The saddest thing about this story is that Born was a regulator who was serious about doing her job well — and the Concept Release is clear evidence of this. What regulations she would have proposed are unknowable — because she was prevented from doing the preliminary study that would have allowed her to design suitable regulations!”
[In reply the Author concedes]…
Economics of Contempt said…
“You’re right, and I meant to address that in my post, but I somehow forgot.”
There seems to be a good deal of “forgetting” and re-shaping going on here. And I would laugh if it didn’t make me sick to my stomach hearing Brooksley Born now accused of some simplistic revisionist “power grab” for standing firm against the insider power structure that existed at that time and for the most part in new snakeskin… to this day.Bruce E. Woych | August 5, 2013 at 10:10 pm |
@Dryly 41 (hope this helps…from the Real News Network)
Quadrillion Dollar Derivatives Market 20 Times Global GDP
Bruce E. Woych | August 6, 2013 at 11:21 am |
Derivative Meltdown and Dollar Collapse
Annie | August 6, 2013 at 2:03 pm |
Credit Derivatives: A Quick Chronological History
http://www.mindcontagion.org/derivatives/hd2007.htmlBruce E. Woych | August 6, 2013 at 4:09 pm |
@Paddy, is that the *event* you’re talking about?
“….when the crisis hit that collateral wasn’t sufficient, and AIG wasn’t liquid….”
Right, just when it went to “liquid”, literally, that it became illiquid.
Seriously, what the hell kind of excuse is that to give for the first major city to bite the dust from climate change – that it’s just a blip on your financial screen full of algorithms?
Does the word “delusional” even exist in your constant reconfiguration of the same 50 words to mean something different every time they’re used?
Throw it in there – see what happens to the virtual control of conversation…
Just up for grabs in a way you’ll never catch on to, Paddy….anyone can win.
But if you want some woman to football around, psychologically, why not the Governor of Louisiana at the time Katrina hit. She was so sincerely dumb when presuming on the protection of God without doing anything smart like “…get out and into higher ground…” that it seemed smart at the time.
Not fair what you are doing to Born and even worse, you are doing it using omission of the facts in the timeline.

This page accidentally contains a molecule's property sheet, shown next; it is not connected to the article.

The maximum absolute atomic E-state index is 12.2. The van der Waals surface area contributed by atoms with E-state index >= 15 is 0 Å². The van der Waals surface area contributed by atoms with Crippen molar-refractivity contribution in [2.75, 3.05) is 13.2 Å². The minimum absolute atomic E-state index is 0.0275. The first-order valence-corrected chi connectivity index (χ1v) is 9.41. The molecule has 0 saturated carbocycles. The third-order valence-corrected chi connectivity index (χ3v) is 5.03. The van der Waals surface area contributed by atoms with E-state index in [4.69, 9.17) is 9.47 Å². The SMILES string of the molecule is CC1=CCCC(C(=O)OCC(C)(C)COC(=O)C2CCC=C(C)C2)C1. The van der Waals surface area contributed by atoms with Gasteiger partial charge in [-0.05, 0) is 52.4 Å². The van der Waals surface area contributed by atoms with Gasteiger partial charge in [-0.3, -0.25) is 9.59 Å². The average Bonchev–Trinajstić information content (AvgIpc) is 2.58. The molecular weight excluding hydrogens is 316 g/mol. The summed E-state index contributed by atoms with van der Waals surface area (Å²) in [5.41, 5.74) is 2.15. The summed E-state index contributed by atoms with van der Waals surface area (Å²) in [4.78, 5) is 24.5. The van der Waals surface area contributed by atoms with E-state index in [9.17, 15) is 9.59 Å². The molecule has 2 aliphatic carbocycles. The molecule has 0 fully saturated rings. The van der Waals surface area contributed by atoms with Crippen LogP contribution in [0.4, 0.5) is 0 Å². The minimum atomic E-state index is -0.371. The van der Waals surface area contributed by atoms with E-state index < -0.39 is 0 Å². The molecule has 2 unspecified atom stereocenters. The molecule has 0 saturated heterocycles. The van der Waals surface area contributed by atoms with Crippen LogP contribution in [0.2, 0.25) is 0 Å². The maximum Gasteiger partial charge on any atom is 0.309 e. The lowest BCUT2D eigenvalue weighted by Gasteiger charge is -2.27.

Don’t matter who got a piece of you, CIA, DEA, IRS, FBI, and on and on in the perpetual war machine, you go back to lay a trap for a different game. One in which they are the prey. Really sick sht out there, man. Zombies…
Blood lust for money – where do we go – in the MILLIONS – to get away from their reach? That’s what everyone is asking….this is epic in it’s re-arrangements of of tribes down the timeline to the “Now” we all have a piece of that molecule of time in this planet space…by the time you own it all, the way you got it all will destroy it all.
Arnold & Porter LLP
Brooksley Born is a retired partner of the firm, which she joined as an associate in 1965. She was the head of the firm’s derivatives practice and represented domestic and international clients in legislative, litigation, regulatory, and transactional matters involving derivatives transactions and financial markets. Ms. Born also specialized in complex civil litigation and arbitration. She served on the firm’s Policy Committee and chaired its Pro Bono Committee and Associates Evaluation Committee.
From 1996 to 1999 she was chair of the US Commodity Futures Trading Commission (CFTC), the federal government agency that oversees the futures and commodity option markets and futures professionals.Dryly 41 | August 6, 2013 at 5:31 pm |Bruce E. Woych | August 6, 2013 at 5:45 pm |
Perhaps Paddy would favor us with a recitation of the social utility of those wonderful financial innovations developed since the 1990′s, and enlighten us as to the role they played in causing the financial system to collapse after September 15, 2008 for the first time since October 1929 in the administration of Herbert Hoover. There was 25 per cent unemployment, one-third of the nation ill-housed, ill-clothed and ill-fed, soup lines, bread lines, Hoovervilles and brother can you spare a dime. Perhaps Paddy could tell us how we had a safe and sound financial system for over six decades until we deregulated and reverted to Harding, Coolidge and Hoover. Please, please tell us.Bruce E. Woych | August 6, 2013 at 6:08 pm |
The Untold Story: Brooksley Born, Larry Summers & the Truth …
Oct 5, 2012 … Larry Summers is attempting to re-write history at the expense of … and they might just find one critical point revealed in Mr. Cohan’s article.
[PERTINENT EXCERPT]: Oct 5, 2012
“As the western world wakes to the fact it is in the middle of a debt crisis spiral, intelligent voices are wondering how this manifested itself? As we speak, those close to the situation could be engaging in historical revisionism to obfuscate their role in the design of faulty leverage structures that were identified in the derivatives markets in 1998 and 2008. These same design flaws, first identified in 1998, are persistent today and could become graphically evident in the very near future under the weight of a European debt crisis.
Author and Bloomberg columnist William Cohan chronicles the fascinating start of this historic leverage implosion in his recent article Rethinking Robert Rubin. Readers may recall it was Mr. Cohan who, in 2004, noted leverage issues that ultimately imploded in 2007-08.